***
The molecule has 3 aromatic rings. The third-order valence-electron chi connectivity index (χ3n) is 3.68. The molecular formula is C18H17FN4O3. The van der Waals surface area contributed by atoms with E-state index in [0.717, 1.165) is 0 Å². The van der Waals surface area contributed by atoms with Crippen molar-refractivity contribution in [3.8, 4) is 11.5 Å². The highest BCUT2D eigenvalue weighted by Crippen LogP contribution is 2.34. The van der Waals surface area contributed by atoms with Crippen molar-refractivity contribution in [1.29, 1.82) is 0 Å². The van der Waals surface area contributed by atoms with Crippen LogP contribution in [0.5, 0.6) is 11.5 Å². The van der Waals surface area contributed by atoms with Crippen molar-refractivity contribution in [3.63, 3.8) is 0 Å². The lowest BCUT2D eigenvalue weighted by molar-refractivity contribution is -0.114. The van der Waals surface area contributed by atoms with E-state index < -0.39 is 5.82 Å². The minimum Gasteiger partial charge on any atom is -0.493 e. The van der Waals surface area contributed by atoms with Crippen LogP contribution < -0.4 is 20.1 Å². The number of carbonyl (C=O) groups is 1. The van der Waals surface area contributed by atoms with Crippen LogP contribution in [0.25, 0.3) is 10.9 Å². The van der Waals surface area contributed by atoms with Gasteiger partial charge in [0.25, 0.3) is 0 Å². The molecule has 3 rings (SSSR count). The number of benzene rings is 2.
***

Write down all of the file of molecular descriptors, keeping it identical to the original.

The molecule has 3 aromatic rings. The third-order valence-electron chi connectivity index (χ3n) is 3.68. The molecular formula is C18H17FN4O3. The van der Waals surface area contributed by atoms with E-state index in [0.717, 1.165) is 0 Å². The van der Waals surface area contributed by atoms with Crippen molar-refractivity contribution in [3.8, 4) is 11.5 Å². The highest BCUT2D eigenvalue weighted by Crippen LogP contribution is 2.34. The van der Waals surface area contributed by atoms with Crippen molar-refractivity contribution in [1.29, 1.82) is 0 Å². The van der Waals surface area contributed by atoms with Crippen LogP contribution in [0.5, 0.6) is 11.5 Å². The van der Waals surface area contributed by atoms with Crippen molar-refractivity contribution in [3.63, 3.8) is 0 Å². The lowest BCUT2D eigenvalue weighted by molar-refractivity contribution is -0.114. The van der Waals surface area contributed by atoms with E-state index < -0.39 is 5.82 Å². The minimum Gasteiger partial charge on any atom is -0.493 e. The van der Waals surface area contributed by atoms with Crippen LogP contribution < -0.4 is 20.1 Å². The number of carbonyl (C=O) groups is 1. The van der Waals surface area contributed by atoms with Crippen LogP contribution in [0.25, 0.3) is 10.9 Å². The van der Waals surface area contributed by atoms with Gasteiger partial charge in [0.25, 0.3) is 0 Å². The molecule has 3 rings (SSSR count). The number of benzene rings is 2.